Camp commandant Rudolf Höss was arrested by the British at a farm near Flensburg, Germany, on 11 March 1946, where he had been working under the pseudonym Franz Lang.[263] He was imprisoned in Heide, then transferred to Minden for interrogation, part of the British occupation zone. From there he was taken to Nuremberg to testify for the defense in the trial of SS-Obergruppenführer Ernst Kaltenbrunner. Höss was straightforward about his own role in the mass murder and said he had followed the orders of Heinrich Himmler.[264][g] Extradited to Poland on 25 May 1946,[265] he wrote his memoirs in custody, first published in Polish in 1951 then in German in 1958 as Kommandant in Auschwitz.[266] His trial before the Supreme National Tribunal in Warsaw opened on 11 March 1947; he was sentenced to death on 2 April and hanged in Auschwitz I, near crematorium I, on 16 April.[267]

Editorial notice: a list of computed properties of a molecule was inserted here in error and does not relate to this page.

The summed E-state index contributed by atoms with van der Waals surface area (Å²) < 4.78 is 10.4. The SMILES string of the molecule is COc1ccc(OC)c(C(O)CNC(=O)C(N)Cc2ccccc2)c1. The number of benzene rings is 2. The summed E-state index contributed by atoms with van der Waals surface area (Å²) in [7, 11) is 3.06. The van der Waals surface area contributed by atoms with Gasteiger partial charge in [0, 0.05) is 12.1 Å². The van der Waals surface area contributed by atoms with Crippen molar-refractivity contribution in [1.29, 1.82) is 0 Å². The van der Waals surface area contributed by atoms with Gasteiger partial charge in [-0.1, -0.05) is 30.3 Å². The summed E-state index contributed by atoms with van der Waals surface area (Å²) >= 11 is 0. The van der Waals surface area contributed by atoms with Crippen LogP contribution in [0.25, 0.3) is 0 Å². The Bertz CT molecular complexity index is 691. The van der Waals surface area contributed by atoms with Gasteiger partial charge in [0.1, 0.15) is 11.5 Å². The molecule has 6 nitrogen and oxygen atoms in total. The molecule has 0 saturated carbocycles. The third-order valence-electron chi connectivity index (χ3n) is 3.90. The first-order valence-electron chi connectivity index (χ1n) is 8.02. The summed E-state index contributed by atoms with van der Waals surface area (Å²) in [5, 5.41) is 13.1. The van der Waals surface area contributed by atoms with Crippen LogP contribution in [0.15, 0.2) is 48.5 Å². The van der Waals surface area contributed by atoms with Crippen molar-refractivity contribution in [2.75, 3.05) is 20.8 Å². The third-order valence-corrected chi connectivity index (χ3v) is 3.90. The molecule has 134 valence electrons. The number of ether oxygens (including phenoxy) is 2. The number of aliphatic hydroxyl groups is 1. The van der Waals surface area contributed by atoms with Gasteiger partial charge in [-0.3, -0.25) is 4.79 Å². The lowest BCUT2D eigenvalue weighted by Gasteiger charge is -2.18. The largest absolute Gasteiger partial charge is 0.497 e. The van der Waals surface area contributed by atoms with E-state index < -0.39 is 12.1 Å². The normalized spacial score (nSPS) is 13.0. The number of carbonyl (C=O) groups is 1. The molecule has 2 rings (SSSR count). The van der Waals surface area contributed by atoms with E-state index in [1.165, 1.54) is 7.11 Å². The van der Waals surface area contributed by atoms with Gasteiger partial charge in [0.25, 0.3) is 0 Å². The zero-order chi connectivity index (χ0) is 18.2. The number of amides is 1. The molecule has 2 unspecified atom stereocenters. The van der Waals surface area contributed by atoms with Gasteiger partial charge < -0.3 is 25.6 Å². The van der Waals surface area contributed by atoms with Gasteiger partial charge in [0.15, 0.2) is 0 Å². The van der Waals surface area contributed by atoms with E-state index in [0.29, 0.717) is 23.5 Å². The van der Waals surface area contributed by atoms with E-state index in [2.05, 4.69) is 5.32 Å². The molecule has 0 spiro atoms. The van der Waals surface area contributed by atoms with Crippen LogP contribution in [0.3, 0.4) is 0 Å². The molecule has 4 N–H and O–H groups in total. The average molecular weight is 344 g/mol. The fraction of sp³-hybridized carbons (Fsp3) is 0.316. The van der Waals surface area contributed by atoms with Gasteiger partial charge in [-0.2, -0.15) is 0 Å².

It was first published in Germany and France in 1950, and after being rejected by several publishers, was first published in the United Kingdom in 1952. The first American edition, published in 1952 under the title Anne Frank: The Diary of a Young Girl, was positively reviewed. The book was successful in France, Germany, and the United States, but in the United Kingdom it failed to attract an audience and by 1953 was out of print. Its most noteworthy success was in Japan, where it received critical acclaim and sold more than 100,000 copies in its first edition. In Japan, Anne Frank quickly was identified as an important cultural figure who represented the destruction of youth during the war.[72]